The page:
According to the World Health Organization (WHO), 87,000 deaths are recorded annually from alcohol abuse in Ghana alone which leads to concerns about Ghana’s drinking culture.
Alcohol consumption has been a heavy conversation for many, especially in light of the number of alcohol related deaths in 2019.
The Ministry of Health National alcohol policy outlines the direction of policy, data from the WHO and general research on alcohol consumption and regulation in order to encourage and promote abstinence from alcohol and reduce harmful consumption.
Alcohol consumption is an evident major health issue but how does Ghana’s drinking culture actually compare with the rest of the world? And how can normal people instill actual change?
What is drinking culture?
Drinking culture is not just the act of consuming alcohol but it is all the customs and social behaviour that affect how alcohol is consumed.
Is Ghana’s drinking culture a concern?
A study undertaken by the Public library of science (PLOS) said, “Patterns of alcohol consumption are however reported to be changing with economic development, sociocultural changes and the growth of alcohol industries in recent years in African societies.” The religious and social factors that previously restrained people (especially youth and females) from drinking are now being disregarded.
According to the PLOS, “The type of alcoholic beverage consumed in African societies such as Ghana include locally produced home-brewed beverages with very high alcohol strength and increased health and social consequences.”
Ghana does not have a huge binge drinking culture as present in the UK, Australia and the USA.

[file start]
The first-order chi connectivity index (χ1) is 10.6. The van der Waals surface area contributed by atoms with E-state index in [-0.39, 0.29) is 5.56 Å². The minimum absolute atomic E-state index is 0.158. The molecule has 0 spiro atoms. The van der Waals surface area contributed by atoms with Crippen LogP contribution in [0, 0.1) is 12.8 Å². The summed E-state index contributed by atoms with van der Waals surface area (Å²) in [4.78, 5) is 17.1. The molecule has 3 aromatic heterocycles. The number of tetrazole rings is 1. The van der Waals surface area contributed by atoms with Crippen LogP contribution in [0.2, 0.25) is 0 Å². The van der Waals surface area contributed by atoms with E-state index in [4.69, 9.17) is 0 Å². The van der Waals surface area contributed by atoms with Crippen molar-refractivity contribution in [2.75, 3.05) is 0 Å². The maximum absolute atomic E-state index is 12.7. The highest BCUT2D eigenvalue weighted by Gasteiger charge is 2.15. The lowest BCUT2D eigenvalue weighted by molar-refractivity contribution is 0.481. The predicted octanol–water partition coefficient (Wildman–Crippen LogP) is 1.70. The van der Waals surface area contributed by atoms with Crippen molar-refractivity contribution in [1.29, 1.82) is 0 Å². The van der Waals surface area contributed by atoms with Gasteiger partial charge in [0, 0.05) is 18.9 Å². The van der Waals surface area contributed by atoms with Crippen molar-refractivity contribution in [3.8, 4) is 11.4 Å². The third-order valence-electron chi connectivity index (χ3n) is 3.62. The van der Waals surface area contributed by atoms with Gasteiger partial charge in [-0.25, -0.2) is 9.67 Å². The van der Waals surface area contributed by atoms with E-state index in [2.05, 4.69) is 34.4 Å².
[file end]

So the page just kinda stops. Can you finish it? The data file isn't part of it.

In these countries public intoxication is not frowned upon and drinking to get drunk is glorified.
Although Ghana’s drinking culture is lower risk compared to these countries, it is still not a non-issue. Alcohol abuse is considered to be a major obstacle to development and data indicates that its abuse could be a hindrance in achieving 13 of the 17 of the sustainable development goals.
As Ghana is at the forefront of development in Africa, countering a progressing toxic drinking culture, especially amongst youth, is extremely important.
To encourage change, low risk drinking practices should be pushed forward.
Regulation although important, will not stop drinking. A dialogue of drinking to relax or savour flavours rather than drinking to get drunk should be created for those who do engage in alcohol consumption.
Open and healthy discourse around this topic should be encouraged in the media, within households and even in church, otherwise extremities and alcohol abuse are more likely to occur.
By Jewel Owusu|3news.com|Ghana